Jackie Thompson and her husband lost their son Paul to an overdose last September after battling pill and heroin addiction following a back injury.  The couple visited the wall Monday and reflected on the message they have for the thousands of parents whose child suffers from addiction.

The memorial was brought to Canalside thanks in part to Avi Israel.The story of his son Michael, who died because of an opioid addiction in 2011, was added to the exhibit last year.  After seeing the memorial's impact in other cities, Israel convinced the National Safety Council to bring it to Buffalo. Read more here.
Health Systems Launch National Collaboration to Improve Care for Medicaid Patients

Seventeen health systems have launched a national collaboration through the Avia innovation network to develop more effective ways of serving their Medicaid populations.
System leaders will work with Avia to identify their biggest Medicaid challenges and develop and share solutions, starting with avoidable emergency department visits, behavioral care, substance use disorder and women's and infants' care. In some cases, Avia and the participants may work with venture capitalists to commercialize the solutions they develop.

The five systems anchoring the Medicaid Transformation Project are Advocate Aurora Health, Baylor Scott & White, Dignity Health, Geisinger and Providence St. Joseph Health. Other participating systems include Allina Health, Memorial Hermann Health System, Navicent Health and Presbyterian Healthcare Services. The project will accept additional members. Read more here.
One Company Saw a Sharp Drop in Calls for 911 'Frequent Flyers' - by Sharing Information

RideAlong is all about giving information to emergency responders who are interacting with people who have mental health issues. The company is working with its first few customers, and it's already seeing results.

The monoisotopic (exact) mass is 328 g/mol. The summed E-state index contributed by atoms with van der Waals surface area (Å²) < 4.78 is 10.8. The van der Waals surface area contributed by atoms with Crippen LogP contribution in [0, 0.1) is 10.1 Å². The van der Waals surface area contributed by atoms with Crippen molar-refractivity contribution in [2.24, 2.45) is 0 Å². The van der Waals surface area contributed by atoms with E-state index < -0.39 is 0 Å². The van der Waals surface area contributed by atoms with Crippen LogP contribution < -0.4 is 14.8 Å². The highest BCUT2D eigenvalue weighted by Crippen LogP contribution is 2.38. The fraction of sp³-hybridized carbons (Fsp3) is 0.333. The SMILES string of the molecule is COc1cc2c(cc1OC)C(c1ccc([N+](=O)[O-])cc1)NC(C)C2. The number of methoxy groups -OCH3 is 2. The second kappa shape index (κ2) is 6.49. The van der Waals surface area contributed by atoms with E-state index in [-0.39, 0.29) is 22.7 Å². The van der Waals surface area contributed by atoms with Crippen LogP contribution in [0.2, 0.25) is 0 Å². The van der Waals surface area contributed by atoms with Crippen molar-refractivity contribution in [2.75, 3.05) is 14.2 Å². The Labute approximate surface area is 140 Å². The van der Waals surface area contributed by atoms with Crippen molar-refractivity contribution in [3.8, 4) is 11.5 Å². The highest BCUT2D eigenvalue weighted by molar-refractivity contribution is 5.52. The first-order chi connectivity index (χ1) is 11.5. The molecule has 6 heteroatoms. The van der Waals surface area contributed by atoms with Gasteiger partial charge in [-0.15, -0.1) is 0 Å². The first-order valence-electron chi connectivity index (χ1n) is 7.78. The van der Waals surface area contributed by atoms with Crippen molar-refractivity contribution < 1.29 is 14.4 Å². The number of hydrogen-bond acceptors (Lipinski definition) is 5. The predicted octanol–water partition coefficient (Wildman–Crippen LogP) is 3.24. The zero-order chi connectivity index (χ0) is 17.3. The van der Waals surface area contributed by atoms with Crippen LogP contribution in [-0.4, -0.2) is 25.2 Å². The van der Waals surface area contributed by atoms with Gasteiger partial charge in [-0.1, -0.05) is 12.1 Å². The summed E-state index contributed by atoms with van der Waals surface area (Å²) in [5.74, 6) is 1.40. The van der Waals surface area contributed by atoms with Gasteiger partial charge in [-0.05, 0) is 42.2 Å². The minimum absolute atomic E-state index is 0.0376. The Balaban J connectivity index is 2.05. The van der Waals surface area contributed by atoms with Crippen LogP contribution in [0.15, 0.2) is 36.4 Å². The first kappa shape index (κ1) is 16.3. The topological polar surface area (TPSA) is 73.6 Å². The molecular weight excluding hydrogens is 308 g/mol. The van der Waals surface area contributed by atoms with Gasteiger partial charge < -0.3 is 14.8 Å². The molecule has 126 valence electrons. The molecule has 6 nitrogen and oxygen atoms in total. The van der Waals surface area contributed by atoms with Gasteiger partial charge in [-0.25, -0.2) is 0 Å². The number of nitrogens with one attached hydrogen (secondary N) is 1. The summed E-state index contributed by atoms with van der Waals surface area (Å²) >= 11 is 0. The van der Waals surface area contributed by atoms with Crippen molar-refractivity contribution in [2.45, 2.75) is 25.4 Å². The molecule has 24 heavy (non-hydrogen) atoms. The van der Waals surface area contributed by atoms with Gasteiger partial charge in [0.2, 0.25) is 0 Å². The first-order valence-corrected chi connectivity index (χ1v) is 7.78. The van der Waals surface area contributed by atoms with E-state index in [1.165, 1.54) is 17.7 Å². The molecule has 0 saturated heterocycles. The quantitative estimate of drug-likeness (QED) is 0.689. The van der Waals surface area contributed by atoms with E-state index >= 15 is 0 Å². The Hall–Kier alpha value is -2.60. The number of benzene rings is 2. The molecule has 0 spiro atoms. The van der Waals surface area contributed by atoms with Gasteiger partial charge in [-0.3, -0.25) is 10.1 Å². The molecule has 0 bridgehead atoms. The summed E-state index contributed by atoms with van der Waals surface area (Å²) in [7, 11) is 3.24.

Say the Poulsbo, Wash., Police Department gets a 911 call about somebody with a mental health problem disturbing the peace in a public area. The cops show up and arrest that person. Poulsbo is a small town, so the person winds up in Kitsap County Jail, a half-hour's drive south in Port Orchard.

"More often than not, the Port Orchard [police] will have an interaction with them," said Penelope Sapp, a lieutenant in Kitsap County Sheriff's Office.

Maybe the person goes back to jail. Perhaps they wind up at Western State Hospital for a mental health evaluation. Or they go to a homeless shelter. Or maybe they have a health problem and it's an ambulance ride to the nearest emergency room. Each of those interactions represents a weight on the social security net. Each one of them is a cost for a department or organization trying to keep its costs down.

In common parlance, these people are often called "frequent flyers." It's not a new problem - in the local emergency services ecosystem that exist between ambulances, hospitals, police, fire departments, homeless shelters, mental health service organizations and caseworkers, many different communities have struggled to find ways to break the cycle these people keep traveling through.